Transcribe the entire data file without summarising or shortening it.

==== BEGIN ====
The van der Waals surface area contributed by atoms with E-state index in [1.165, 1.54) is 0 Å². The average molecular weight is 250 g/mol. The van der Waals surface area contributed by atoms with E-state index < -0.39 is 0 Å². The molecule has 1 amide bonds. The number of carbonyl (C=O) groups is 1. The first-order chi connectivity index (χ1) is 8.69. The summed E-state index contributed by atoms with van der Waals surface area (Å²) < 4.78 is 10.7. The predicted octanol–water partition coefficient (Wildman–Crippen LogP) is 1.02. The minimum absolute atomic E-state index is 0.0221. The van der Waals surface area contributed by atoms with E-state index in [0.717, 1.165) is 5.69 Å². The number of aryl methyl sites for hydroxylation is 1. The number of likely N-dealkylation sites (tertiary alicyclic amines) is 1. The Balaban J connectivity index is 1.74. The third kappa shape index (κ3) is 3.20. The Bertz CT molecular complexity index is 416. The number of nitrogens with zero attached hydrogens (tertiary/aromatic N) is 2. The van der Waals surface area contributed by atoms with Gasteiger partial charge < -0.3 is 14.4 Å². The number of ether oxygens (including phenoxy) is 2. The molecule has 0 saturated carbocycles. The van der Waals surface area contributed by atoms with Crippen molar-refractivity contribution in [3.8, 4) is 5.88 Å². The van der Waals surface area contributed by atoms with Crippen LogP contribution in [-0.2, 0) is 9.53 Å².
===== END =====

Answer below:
The van der Waals surface area contributed by atoms with E-state index in [1.165, 1.54) is 0 Å². The average molecular weight is 250 g/mol. The van der Waals surface area contributed by atoms with E-state index < -0.39 is 0 Å². The molecule has 1 amide bonds. The number of carbonyl (C=O) groups is 1. The first-order chi connectivity index (χ1) is 8.69. The summed E-state index contributed by atoms with van der Waals surface area (Å²) < 4.78 is 10.7. The predicted octanol–water partition coefficient (Wildman–Crippen LogP) is 1.02. The minimum absolute atomic E-state index is 0.0221. The van der Waals surface area contributed by atoms with E-state index in [0.717, 1.165) is 5.69 Å². The number of aryl methyl sites for hydroxylation is 1. The number of likely N-dealkylation sites (tertiary alicyclic amines) is 1. The Balaban J connectivity index is 1.74. The third kappa shape index (κ3) is 3.20. The Bertz CT molecular complexity index is 416. The number of nitrogens with zero attached hydrogens (tertiary/aromatic N) is 2. The van der Waals surface area contributed by atoms with Gasteiger partial charge < -0.3 is 14.4 Å². The number of ether oxygens (including phenoxy) is 2. The molecule has 0 saturated carbocycles. The van der Waals surface area contributed by atoms with Crippen molar-refractivity contribution in [3.8, 4) is 5.88 Å². The van der Waals surface area contributed by atoms with Crippen LogP contribution in [-0.2, 0) is 9.53 Å².